The natural inclination is to view my cats with the same loving affection I afford my son--to see their little quirks and imperfections as unique elements of their personalities, not good or bad but simply them. This rose-colored view has become more difficult in the process of selling our house. Now we have to be concerned with the needs and sensitives of strangers, and that forces us to look at our cats' charming proclivities as, er, problems.
The cats are their own souls, completely singular. Edgar is a sweet, fat, lazy boy whose difficulty finding the litter box and anxious bowels create messy, unpleasant situations when you're asking people to come into your house, relax, and imagine it as their own.
Poe, on the other hand, loves NO ONE save mommy and daddy, and openly shows her displeasure at those who invade her space (i.e. any part of our house). She has been known to corner guests on top of their beds, to chase cleaning people and sitters around the kitchen island, hissing, baring claws, and generally scaring the wits out of them.
So imagine coming to our open house: you walk in, notice the lovely floor plan, the beautiful windows, the great kitchen, and just as you are saying to yourself, "I could live here," you are greeted by an angry black cat ready to slice off your Achilles. You run frantically around the room, tour forgotten, trying to find a means of escape--a hissing, angry mass at your heels--and there at the door where salvation lies, you step into a wet puddle--or worse.
Good first impression, no?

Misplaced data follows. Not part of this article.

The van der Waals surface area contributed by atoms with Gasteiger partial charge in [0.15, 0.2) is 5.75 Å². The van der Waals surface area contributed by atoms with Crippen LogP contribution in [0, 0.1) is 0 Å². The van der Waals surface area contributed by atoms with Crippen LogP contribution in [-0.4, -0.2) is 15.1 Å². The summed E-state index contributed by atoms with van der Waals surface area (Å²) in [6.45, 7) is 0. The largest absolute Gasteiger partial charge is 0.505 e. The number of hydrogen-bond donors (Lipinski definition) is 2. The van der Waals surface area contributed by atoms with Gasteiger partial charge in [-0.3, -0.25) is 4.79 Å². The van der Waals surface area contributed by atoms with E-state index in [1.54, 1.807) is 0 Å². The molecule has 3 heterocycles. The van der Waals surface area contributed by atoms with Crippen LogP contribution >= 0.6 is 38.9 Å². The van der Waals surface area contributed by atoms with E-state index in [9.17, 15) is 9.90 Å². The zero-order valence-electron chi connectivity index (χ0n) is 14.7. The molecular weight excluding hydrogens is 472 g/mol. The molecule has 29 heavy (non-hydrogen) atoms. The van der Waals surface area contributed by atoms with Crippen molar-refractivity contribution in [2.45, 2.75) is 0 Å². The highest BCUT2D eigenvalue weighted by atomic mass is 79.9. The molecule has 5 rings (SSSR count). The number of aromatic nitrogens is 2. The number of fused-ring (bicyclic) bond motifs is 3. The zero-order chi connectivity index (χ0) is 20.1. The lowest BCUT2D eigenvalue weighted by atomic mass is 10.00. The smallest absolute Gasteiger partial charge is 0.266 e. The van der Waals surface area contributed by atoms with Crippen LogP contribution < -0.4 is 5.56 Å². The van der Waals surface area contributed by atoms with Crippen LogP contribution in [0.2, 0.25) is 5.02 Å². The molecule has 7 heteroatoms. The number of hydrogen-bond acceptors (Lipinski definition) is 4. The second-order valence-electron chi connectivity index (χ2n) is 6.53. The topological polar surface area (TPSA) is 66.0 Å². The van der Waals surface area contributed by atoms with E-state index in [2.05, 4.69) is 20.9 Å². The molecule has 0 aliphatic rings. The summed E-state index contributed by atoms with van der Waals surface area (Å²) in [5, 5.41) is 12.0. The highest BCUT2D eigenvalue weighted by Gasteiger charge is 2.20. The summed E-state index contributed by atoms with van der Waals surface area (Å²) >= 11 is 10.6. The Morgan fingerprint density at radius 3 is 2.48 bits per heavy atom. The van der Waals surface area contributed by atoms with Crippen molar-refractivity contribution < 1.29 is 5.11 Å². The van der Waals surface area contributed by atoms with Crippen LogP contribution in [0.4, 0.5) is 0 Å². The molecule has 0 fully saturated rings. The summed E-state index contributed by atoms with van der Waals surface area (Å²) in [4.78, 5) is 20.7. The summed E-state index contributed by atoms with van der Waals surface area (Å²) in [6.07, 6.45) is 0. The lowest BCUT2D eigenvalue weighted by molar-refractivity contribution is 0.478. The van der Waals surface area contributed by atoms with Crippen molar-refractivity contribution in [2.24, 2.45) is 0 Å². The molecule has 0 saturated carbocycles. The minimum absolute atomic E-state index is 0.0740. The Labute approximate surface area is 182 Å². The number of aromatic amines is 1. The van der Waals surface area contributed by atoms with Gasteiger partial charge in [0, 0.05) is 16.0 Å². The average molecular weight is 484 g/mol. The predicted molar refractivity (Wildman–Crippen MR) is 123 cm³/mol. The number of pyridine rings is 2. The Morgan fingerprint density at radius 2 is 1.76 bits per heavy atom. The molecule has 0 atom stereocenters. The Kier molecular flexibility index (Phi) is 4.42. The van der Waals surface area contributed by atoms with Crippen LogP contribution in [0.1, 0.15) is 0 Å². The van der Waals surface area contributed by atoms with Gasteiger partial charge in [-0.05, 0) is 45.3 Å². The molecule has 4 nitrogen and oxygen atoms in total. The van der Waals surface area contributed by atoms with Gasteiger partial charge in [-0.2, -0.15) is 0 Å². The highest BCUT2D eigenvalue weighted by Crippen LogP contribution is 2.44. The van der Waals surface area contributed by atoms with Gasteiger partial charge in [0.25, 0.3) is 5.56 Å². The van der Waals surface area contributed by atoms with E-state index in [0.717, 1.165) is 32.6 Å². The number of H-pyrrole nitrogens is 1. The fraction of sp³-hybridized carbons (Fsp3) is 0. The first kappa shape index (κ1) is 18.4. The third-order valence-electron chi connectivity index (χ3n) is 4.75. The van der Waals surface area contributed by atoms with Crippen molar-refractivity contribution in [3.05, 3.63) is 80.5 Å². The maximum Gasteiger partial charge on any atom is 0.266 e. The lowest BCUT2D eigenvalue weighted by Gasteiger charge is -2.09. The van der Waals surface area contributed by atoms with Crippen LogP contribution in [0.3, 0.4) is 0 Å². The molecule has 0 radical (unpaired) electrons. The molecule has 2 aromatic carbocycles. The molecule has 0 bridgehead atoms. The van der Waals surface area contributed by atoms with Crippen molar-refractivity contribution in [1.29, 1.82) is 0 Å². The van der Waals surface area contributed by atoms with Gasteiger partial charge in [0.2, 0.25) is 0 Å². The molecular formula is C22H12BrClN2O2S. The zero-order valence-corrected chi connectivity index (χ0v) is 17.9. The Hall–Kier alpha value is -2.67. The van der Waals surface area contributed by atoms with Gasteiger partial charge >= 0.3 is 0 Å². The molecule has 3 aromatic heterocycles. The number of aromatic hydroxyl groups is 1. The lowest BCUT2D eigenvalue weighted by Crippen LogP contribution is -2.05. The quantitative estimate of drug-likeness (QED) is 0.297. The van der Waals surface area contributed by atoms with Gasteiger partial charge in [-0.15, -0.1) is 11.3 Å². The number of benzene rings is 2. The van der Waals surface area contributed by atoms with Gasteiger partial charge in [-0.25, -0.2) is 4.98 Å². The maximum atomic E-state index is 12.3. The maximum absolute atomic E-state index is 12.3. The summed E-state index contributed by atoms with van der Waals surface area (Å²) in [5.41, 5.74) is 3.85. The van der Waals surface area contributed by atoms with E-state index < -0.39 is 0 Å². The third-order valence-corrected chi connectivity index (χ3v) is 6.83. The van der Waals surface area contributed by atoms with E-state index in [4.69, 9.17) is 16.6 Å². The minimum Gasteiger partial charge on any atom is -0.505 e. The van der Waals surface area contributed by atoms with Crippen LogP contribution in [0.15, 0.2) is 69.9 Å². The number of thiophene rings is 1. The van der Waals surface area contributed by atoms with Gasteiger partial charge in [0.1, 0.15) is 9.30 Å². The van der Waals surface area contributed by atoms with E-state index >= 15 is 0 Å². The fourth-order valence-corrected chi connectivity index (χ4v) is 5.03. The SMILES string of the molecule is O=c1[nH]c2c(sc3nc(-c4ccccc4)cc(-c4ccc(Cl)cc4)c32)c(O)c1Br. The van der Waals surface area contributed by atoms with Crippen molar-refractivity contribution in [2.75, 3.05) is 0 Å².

So we decided to corral the kitties while we showed our home; first at the open house, then whenever needed as new appointments arose. This experiment did not go fantastically. We brought them over to our in-laws place just around the corner and thought they would find the familiar smells comforting. Not so much. They did fine while they were there (in spite of Poe's attempt to crawl into every small, dark space and Edgar's multiple attempts to mark his territory), but when we returned home they were both emotional wrecks. They hissed at each other, fought with us, and seemed to feel generally betrayed.
We have since had to evacuate them two more times (a private showing just before we sold and the inspection this weekend). The effect of these banishments have made them even more uneasy and off-kilter.
I had no idea how difficult it would be to simultaneously sell our house and keep the kitties happy, but I am so thankful that the process is nearly over with. Can you imagine if we hadn't sold in record time, if I was carting the cats away every day or two so buyers could look at a welcoming, pee-free house?
I can only say thank you thank you to the gods of cats and real estate.
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